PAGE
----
( 1953- )
Cherylene Lee was born in Los Angeles where her career in the theatre started at an early age, when she and her sister had a singing and dancing act and performed in musical revues in Las Vegas. These appearances led to work in film, television, and the theatre. Her most notable stage performance was in A Chorus Line in New York and on tour. To her mother's disappointment, her performing career ended abruptly when she grew out of juvenile roles.
A summer volunteer job at the La Brea tar pits in Los Angeles cultivated Lee's intense interest in paleontology, and she majored in the field at the University of California-Berkeley where she received her BA in 1975. She continued in the sciences and earned her master's degree in geology at UCLA in 1979.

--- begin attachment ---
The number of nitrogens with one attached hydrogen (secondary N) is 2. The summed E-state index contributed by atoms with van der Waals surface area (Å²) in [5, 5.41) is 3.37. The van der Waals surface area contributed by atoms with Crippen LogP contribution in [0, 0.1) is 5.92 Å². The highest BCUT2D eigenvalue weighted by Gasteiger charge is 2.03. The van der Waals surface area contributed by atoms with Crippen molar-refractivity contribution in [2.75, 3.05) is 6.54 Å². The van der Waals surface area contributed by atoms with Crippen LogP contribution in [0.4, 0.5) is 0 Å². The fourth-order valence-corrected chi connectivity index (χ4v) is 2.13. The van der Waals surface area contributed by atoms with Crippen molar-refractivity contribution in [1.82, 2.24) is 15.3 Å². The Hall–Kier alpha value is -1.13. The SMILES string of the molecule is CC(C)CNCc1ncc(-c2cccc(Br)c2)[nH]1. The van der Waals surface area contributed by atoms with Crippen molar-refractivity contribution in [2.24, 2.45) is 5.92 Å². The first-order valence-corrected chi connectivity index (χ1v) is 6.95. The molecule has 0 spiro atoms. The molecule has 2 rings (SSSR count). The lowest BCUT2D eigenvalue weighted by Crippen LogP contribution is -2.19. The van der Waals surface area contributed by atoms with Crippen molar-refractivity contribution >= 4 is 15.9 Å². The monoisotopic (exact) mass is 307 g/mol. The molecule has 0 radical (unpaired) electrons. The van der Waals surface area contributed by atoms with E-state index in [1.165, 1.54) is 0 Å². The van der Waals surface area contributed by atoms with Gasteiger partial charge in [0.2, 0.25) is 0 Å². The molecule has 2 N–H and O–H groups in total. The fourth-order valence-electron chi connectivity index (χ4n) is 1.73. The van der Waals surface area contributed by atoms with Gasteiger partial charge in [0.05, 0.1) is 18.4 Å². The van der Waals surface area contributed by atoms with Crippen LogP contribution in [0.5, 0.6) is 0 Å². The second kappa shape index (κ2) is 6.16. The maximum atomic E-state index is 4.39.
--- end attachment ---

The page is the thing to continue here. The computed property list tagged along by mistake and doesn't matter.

Cherylene Lee's career as a playwright emerged in the period from 1981 to 1984. She was living in Seattle and could not find work as a scientist, performer, or dancer. She started writing poetry and short fiction and won a creative poetry prize, but since her fiction seemed a form of dialogue, she naturally gravitated to writing plays. Some of her short stories and poetry have been anthologized in American Dragons (HarperCollins, 1993) and Charlie Chan Is Dead (Viking/ Penguin, 1994). She lives in San Francisco and is a member of the New Dramatists.
As a second-generation Chinese American, Cherylene Lee is, not surprisingly, interested in the issues of assimilation as well as the differences in American and Chinese values. In Arthur and Leila, a second-generation Chinese American brother and sister work out their rivalry and hostilities. This two-hander two-act